Teach & Serve IV, No. 19 | Land the Plane

Teach & Serve IV, No. 19

Land the Plane

December 12, 2018

There are times we are so in the middle of things, in the moment and in the midst, that we forget that we have to wrap things up, we forget to find a stopping point, we forget to land the plane.

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We are coming in for a landing. It is just about time to put the tray tables in their upright and locked positions and to settle in for the remainder of the flight. It’s mid-December and our Christmas Breaks approach. For some of us, that means semester exams are in the offing. For some, it means we will not see our colleagues or students for a few weeks. For some it means a break in the midst of a trimester.

For all of us, it means we ought to consider how to mark the moment.

A friend of mine with whom I participated in a program of leadership training introduced me to the concept of “landing the plane.” I am not sure she originated it, but it is a compelling concept. There are times we are so in the middle of things, in moment and in the midst, that we forget that we have to wrap things up, we forget to find a stopping point, we forget to land the plane.

Surely, at this time of year, landing the plane – giving our staffs and students a definite line of demarcation between what we are doing and what we will do – is important. It is not particularly healthy to expect people to dangle in a state of pending-ness over the course of the next few weeks in some kind of suspended animation waiting for the other shoe to drop. In order to reduce stress and to provide a real break for our colleagues and kids, we ought to provide a clear stopping point so that, when we return, we can provide an obvious starting point.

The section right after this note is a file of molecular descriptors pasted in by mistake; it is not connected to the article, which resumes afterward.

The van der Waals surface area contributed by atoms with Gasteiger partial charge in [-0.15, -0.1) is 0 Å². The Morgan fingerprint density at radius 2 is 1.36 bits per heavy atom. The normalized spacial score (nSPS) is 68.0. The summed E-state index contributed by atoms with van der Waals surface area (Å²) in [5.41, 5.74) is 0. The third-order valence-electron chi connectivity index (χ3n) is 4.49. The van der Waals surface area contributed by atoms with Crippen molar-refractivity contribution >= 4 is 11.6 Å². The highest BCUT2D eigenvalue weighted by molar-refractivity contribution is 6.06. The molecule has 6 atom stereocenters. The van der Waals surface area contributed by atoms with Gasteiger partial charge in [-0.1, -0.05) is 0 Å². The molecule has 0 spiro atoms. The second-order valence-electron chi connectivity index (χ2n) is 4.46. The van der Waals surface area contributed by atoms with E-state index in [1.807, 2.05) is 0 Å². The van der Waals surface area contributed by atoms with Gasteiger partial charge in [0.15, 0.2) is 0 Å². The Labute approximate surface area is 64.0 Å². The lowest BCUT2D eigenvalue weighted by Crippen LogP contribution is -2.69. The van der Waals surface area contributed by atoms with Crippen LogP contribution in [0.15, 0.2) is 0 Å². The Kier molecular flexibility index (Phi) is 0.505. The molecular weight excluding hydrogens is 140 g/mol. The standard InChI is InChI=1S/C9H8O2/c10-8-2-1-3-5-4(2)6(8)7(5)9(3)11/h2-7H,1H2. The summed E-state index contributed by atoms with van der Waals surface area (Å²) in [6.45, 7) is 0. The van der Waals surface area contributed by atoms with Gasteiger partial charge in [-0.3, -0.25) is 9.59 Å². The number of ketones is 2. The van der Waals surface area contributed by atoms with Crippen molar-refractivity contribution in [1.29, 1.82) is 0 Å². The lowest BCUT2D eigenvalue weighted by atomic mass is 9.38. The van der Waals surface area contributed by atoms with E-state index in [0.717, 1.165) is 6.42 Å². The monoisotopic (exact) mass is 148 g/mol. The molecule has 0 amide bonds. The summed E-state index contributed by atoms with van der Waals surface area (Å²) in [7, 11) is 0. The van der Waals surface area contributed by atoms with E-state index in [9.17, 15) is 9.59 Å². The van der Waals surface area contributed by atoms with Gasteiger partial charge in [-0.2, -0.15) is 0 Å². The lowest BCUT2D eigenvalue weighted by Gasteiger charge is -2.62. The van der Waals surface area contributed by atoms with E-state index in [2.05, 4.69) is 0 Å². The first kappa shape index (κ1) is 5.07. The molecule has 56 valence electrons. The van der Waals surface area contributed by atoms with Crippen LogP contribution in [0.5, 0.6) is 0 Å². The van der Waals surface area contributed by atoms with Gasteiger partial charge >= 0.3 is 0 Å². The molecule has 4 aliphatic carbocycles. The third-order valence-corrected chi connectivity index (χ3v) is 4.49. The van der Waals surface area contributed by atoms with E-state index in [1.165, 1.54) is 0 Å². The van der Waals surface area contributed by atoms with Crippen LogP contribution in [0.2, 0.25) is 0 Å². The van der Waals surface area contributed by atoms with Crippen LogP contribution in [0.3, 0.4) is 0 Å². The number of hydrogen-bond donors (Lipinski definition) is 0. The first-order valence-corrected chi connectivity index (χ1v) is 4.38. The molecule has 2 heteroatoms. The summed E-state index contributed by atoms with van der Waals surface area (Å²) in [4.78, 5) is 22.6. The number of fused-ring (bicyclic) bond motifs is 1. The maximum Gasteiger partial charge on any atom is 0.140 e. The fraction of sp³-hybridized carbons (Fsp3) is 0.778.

My friend, however, also used this term to encourage me (or others around her) to get to the point, to find the end, to be succinct. She shared this phrase with appropriate razor-sharp intonation and intention. Get to it, she might say. Tie it off. Wrap it up.

Land the plane.

I like it.

As a person with a preference for extraversion, I often find myself talking to think. I typically start vocalizing before I know my conclusion and I have been known to keep chattering for quite a while. This is not a bad thing, per se, but it is a trait that can be trying for others, especially those who just want the conclusion, not everything leading up to it.

Landing the plane is an important concept for where we find ourselves in the calendar right now, yes, but also for us to be effective communicators.

Land the plane.

Good advice.